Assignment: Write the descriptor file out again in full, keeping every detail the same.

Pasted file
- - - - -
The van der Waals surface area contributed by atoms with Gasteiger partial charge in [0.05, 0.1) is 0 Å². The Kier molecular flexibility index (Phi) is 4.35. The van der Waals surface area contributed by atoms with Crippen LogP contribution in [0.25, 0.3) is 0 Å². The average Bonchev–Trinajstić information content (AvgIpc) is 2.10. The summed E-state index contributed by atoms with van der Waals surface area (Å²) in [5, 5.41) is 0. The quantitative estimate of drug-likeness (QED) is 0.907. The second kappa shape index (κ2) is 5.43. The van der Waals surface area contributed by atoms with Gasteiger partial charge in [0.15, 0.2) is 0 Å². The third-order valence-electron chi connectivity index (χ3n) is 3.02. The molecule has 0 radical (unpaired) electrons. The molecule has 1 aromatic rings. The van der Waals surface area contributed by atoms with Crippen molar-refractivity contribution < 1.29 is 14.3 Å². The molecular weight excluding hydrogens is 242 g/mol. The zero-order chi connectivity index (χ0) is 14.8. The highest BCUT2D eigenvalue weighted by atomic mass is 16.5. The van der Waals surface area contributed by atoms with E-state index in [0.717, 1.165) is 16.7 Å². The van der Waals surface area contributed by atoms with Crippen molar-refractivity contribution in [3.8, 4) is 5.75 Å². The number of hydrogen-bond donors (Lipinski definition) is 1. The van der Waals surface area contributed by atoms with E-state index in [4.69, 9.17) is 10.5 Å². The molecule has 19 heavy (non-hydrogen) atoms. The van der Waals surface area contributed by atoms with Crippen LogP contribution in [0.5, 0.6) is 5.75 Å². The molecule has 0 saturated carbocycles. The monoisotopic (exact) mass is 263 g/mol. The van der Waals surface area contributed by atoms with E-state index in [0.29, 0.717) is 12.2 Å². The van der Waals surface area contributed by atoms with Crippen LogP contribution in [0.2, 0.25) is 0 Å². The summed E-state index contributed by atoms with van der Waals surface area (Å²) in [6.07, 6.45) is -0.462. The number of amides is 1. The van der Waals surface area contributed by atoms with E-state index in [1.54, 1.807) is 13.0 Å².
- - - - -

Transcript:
The van der Waals surface area contributed by atoms with Gasteiger partial charge in [0.05, 0.1) is 0 Å². The Kier molecular flexibility index (Phi) is 4.35. The van der Waals surface area contributed by atoms with Crippen LogP contribution in [0.25, 0.3) is 0 Å². The average Bonchev–Trinajstić information content (AvgIpc) is 2.10. The summed E-state index contributed by atoms with van der Waals surface area (Å²) in [5, 5.41) is 0. The quantitative estimate of drug-likeness (QED) is 0.907. The second kappa shape index (κ2) is 5.43. The van der Waals surface area contributed by atoms with Gasteiger partial charge in [0.15, 0.2) is 0 Å². The third-order valence-electron chi connectivity index (χ3n) is 3.02. The molecule has 0 radical (unpaired) electrons. The molecule has 1 aromatic rings. The van der Waals surface area contributed by atoms with Crippen molar-refractivity contribution < 1.29 is 14.3 Å². The molecular weight excluding hydrogens is 242 g/mol. The zero-order chi connectivity index (χ0) is 14.8. The highest BCUT2D eigenvalue weighted by atomic mass is 16.5. The van der Waals surface area contributed by atoms with E-state index in [0.717, 1.165) is 16.7 Å². The van der Waals surface area contributed by atoms with Crippen molar-refractivity contribution in [3.8, 4) is 5.75 Å². The number of hydrogen-bond donors (Lipinski definition) is 1. The van der Waals surface area contributed by atoms with E-state index in [4.69, 9.17) is 10.5 Å². The molecule has 19 heavy (non-hydrogen) atoms. The van der Waals surface area contributed by atoms with Crippen LogP contribution in [0.5, 0.6) is 5.75 Å². The molecule has 0 saturated carbocycles. The monoisotopic (exact) mass is 263 g/mol. The van der Waals surface area contributed by atoms with E-state index in [0.29, 0.717) is 12.2 Å². The van der Waals surface area contributed by atoms with Crippen LogP contribution in [0.2, 0.25) is 0 Å². The summed E-state index contributed by atoms with van der Waals surface area (Å²) in [6.07, 6.45) is -0.462. The number of amides is 1. The van der Waals surface area contributed by atoms with E-state index in [1.54, 1.807) is 13.0 Å².